The Joy of Missing Out

The aphorisms YOLO (you only live once) and FOMO (fear of missing out) have become broadly accepted phrases across many generations during the past decade, and are no longer relegated to just the vocabulary of Millennials or Generation Z. Traditionally associated with living in the moment and the pursuit of self-gratification, there has been a cultural shift in pursuing consistently new and exciting experiences; arguably exacerbated by the advances in technology and creation of Facebook, Instagram etc. The book The Joy of Missing Out: The Art of Self-Restraint in an Age of Excess by Svend Brinkmann examines the case for moderation and temperance in an age where individuals are continuously bombarded by marketing aimed at improving one’s self. The case presented by Brinkmann for missing out on certain experiences is broken down into four sections: political, existential, aesthetics, and psychological.

Traditionally when proponents of moderation discuss the benefits of self-restraint it is usually from a psychological perspective, so it is interesting that Brinkmann actively explores other avenues for his argument. For those readers that are familiar with secular Buddhism, the section relating to psychology will likely resonate the most, as Brinkmann examines the ‘hedonic treadmill’ and how as individuals we grow accustomed to certain stimuli. The result is that when we experience joy from a conquest, the marginal returns to happiness are short-lived and diminish quickly, pushing us to re-embark on a new conquest to satiate the feeling of accomplishment that ultimately leaves us psychologically unsatisfied. Brinkmann uses Socrates’ comparison of human desire to a leaky bucket: no matter how much we fill it, the water leaks out again, leaving only a hole and a craving for more. After building a case for seeking moderation in everyday life, Brinkmann opines on how embracing self-restraint could help to improve the current state of humanity through solving some of the more pressing social issues such as inequality.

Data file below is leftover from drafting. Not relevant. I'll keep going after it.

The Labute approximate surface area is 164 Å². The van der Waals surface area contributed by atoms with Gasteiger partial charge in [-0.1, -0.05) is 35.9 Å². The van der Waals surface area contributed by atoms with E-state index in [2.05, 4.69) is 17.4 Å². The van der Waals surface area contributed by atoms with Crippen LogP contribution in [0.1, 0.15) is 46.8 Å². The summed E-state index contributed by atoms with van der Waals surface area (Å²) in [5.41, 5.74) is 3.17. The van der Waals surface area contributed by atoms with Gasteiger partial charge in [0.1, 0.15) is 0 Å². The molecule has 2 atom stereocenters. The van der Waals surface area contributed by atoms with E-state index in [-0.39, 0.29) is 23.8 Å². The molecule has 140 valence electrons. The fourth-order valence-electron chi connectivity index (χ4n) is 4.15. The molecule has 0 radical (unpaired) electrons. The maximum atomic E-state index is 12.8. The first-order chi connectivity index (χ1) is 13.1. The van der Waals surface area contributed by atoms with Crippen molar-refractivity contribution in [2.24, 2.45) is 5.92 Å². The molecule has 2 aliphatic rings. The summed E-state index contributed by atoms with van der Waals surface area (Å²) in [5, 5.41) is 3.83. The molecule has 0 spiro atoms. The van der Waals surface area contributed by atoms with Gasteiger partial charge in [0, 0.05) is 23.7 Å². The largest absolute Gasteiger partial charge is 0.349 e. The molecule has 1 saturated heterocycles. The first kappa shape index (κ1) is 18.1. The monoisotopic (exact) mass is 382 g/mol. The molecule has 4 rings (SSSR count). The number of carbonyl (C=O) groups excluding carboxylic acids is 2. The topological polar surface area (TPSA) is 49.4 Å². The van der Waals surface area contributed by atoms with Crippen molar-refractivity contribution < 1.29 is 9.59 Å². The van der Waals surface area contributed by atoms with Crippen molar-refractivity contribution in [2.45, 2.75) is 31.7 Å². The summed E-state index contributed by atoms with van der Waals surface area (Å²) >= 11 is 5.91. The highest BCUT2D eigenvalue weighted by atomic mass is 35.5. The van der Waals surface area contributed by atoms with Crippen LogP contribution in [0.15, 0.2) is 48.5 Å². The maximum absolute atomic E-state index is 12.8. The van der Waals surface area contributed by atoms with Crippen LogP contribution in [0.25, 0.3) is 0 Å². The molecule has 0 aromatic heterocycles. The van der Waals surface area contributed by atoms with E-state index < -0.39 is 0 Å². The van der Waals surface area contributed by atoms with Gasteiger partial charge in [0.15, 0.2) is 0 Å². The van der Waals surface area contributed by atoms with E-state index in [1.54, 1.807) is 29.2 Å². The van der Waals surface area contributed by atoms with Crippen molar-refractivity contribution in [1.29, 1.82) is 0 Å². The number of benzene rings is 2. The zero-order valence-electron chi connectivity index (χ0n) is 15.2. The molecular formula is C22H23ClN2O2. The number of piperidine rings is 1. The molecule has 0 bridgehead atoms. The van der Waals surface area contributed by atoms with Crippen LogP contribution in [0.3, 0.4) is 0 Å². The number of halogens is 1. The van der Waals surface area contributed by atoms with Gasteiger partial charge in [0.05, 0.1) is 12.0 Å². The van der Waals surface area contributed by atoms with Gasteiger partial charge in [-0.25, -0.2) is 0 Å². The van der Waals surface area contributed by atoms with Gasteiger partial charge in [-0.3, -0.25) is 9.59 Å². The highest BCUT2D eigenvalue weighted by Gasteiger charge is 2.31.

Brinkmann proposes that the idea that everyone can be the master of their own destiny if they are just sufficiently motivated is faulty, as the never-ending search for personal development underappreciates the role of chance in life. This effectively shifts blame to the individual if things don’t go as planned. Furthermore, designing social systems that appreciate the role luck plays in life can potentially help with the inequality experienced in developed nations, as those well-off might be more inclined to accept less today, given that one day down the road they may fall on the wrong side of luck and find themselves vulnerable and in need of help. A good read for those interested in the psychological impact associated with constantly pursing new experiences, and those who want to explore what JOMO (joy of missing out) is all about.